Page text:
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Tae Woo Kim, James D. Lindsey, Makoto Aihara, Todd L. Anthony, Robert N. Weinreb; Intraocular Distribution of 70-kDa Dextran after Subconjunctival Injection in Mice. Invest. Ophthalmol. Vis. Sci. 2002;43(6):1809-1816.
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purpose. To investigate the intraocular distribution kinetics of 70-kDa dextran after subconjunctival injection.
methods. The right eye of 15 mice received a single subconjunctival injection of a 1.5-μL solution of 0.25% 70-kDa tetramethylrhodamine-dextran (TMR-D). The distribution of fluorescent labeling in eye sections was examined by fluorescence microscopy at 0.25, 1, 4, 24, or 72 hours after the injection. The brightness and homogeneity of fluorescence in the sclera, choroid, and retina were scored near the injection site, on the side of the globe opposite the injection site, and adjacent to the optic nerve head. Fluorescence intensity within the sclera and choroid adjacent to the optic nerve was assessed quantitatively by imaging densitometry.
results. TMR-D readily diffused transsclerally and dispersed throughout a large portion of the sclera, uvea, and cornea. Shortly after the injection, homogenous fluorescence was observed in the sclera and choroid on the same meridian as that of the injection site. This fluorescence gradually decreased in intensity with distance from the injection site. At the opposite meridian, fluorescence in the choroid was more intense than in the adjacent sclera and could be traced up to the ciliary muscle. TMR-D was also observed in the retinal and optic nerve vessels. The intensity of scleral and choroidal fluorescence adjacent to the optic nerve reached a maxima at 1 hour, and then decreased slowly, with half-lives of approximately 16 and 100 hours, respectively. Visible fluorescence was maintained at least until 72 hours in the sclera, choroid, iris, and cornea. Specific fluorescent labeling was never found in the contralateral eyes.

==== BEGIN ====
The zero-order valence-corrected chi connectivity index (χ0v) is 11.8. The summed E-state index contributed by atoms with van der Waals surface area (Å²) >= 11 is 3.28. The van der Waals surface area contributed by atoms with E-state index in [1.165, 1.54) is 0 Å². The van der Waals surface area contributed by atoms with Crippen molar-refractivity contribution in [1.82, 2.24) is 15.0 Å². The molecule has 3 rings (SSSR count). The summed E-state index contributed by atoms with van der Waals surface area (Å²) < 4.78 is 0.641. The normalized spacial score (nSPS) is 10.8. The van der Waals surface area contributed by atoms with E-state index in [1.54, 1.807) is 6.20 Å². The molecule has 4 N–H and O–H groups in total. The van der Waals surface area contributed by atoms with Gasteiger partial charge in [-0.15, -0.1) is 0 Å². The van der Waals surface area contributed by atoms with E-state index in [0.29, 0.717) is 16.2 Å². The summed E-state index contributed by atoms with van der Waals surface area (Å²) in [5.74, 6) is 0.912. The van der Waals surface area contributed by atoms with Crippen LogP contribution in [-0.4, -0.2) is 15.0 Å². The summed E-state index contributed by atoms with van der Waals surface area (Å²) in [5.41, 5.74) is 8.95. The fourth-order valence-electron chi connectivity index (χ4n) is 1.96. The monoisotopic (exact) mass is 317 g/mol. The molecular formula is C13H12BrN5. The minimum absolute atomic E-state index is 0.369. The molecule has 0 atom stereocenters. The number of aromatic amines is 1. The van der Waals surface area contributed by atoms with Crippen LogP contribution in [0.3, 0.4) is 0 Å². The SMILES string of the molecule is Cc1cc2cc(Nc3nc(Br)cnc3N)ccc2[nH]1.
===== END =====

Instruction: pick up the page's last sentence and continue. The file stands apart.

conclusions. Macromolecular 70-kDa dextran can be readily delivered to the mouse retina and uveal tissues by subconjunctival injection through transscleral diffusion, local hematogenous spread, and possibly movement through the uveoscleral outflow pathway. Subconjunctival injection may be a useful approach for delivering macromolecules to the retina and uvea.
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